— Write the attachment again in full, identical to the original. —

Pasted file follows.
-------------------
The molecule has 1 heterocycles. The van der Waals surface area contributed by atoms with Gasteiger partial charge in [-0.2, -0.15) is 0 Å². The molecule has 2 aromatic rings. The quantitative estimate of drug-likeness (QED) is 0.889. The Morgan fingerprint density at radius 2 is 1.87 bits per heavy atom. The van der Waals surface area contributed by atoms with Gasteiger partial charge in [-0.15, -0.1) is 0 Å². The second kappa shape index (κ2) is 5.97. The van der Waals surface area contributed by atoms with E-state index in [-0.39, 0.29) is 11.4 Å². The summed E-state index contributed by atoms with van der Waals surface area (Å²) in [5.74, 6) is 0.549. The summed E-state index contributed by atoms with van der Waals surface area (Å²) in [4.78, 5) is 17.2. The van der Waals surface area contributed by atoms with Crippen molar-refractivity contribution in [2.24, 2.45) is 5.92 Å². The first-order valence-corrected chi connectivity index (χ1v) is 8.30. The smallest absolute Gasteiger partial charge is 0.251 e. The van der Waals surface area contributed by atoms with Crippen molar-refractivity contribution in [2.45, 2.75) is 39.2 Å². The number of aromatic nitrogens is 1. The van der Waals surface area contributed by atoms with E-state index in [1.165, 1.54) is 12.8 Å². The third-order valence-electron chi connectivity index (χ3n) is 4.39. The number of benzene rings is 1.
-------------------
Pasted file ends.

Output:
The molecule has 1 heterocycles. The van der Waals surface area contributed by atoms with Gasteiger partial charge in [-0.2, -0.15) is 0 Å². The molecule has 2 aromatic rings. The quantitative estimate of drug-likeness (QED) is 0.889. The Morgan fingerprint density at radius 2 is 1.87 bits per heavy atom. The van der Waals surface area contributed by atoms with Gasteiger partial charge in [-0.15, -0.1) is 0 Å². The second kappa shape index (κ2) is 5.97. The van der Waals surface area contributed by atoms with E-state index in [-0.39, 0.29) is 11.4 Å². The summed E-state index contributed by atoms with van der Waals surface area (Å²) in [5.74, 6) is 0.549. The summed E-state index contributed by atoms with van der Waals surface area (Å²) in [4.78, 5) is 17.2. The van der Waals surface area contributed by atoms with Crippen molar-refractivity contribution in [2.24, 2.45) is 5.92 Å². The first-order valence-corrected chi connectivity index (χ1v) is 8.30. The smallest absolute Gasteiger partial charge is 0.251 e. The van der Waals surface area contributed by atoms with Crippen molar-refractivity contribution in [2.45, 2.75) is 39.2 Å². The number of aromatic nitrogens is 1. The van der Waals surface area contributed by atoms with E-state index in [1.165, 1.54) is 12.8 Å². The third-order valence-electron chi connectivity index (χ3n) is 4.39. The number of benzene rings is 1.